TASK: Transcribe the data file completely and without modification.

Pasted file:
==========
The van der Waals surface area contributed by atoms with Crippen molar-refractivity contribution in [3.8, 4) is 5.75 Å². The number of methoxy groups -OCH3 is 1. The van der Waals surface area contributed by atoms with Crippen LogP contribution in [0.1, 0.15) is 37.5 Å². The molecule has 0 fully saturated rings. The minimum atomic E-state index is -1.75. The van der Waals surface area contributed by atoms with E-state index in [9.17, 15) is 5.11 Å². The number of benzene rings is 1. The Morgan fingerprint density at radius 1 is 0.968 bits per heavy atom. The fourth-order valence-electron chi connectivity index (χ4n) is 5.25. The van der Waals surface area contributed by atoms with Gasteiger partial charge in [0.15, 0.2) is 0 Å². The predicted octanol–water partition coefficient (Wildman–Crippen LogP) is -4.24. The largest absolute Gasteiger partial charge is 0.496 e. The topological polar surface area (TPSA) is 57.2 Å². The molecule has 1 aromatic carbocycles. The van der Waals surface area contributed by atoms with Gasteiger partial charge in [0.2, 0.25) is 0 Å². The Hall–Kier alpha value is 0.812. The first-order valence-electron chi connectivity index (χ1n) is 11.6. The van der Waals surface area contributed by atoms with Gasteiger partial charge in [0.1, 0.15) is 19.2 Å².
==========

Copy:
The van der Waals surface area contributed by atoms with Crippen molar-refractivity contribution in [3.8, 4) is 5.75 Å². The number of methoxy groups -OCH3 is 1. The van der Waals surface area contributed by atoms with Crippen LogP contribution in [0.1, 0.15) is 37.5 Å². The molecule has 0 fully saturated rings. The minimum atomic E-state index is -1.75. The van der Waals surface area contributed by atoms with E-state index in [9.17, 15) is 5.11 Å². The number of benzene rings is 1. The Morgan fingerprint density at radius 1 is 0.968 bits per heavy atom. The fourth-order valence-electron chi connectivity index (χ4n) is 5.25. The van der Waals surface area contributed by atoms with Gasteiger partial charge in [0.15, 0.2) is 0 Å². The predicted octanol–water partition coefficient (Wildman–Crippen LogP) is -4.24. The largest absolute Gasteiger partial charge is 0.496 e. The topological polar surface area (TPSA) is 57.2 Å². The molecule has 1 aromatic carbocycles. The van der Waals surface area contributed by atoms with Gasteiger partial charge in [0.2, 0.25) is 0 Å². The Hall–Kier alpha value is 0.812. The first-order valence-electron chi connectivity index (χ1n) is 11.6. The van der Waals surface area contributed by atoms with Gasteiger partial charge in [0.1, 0.15) is 19.2 Å².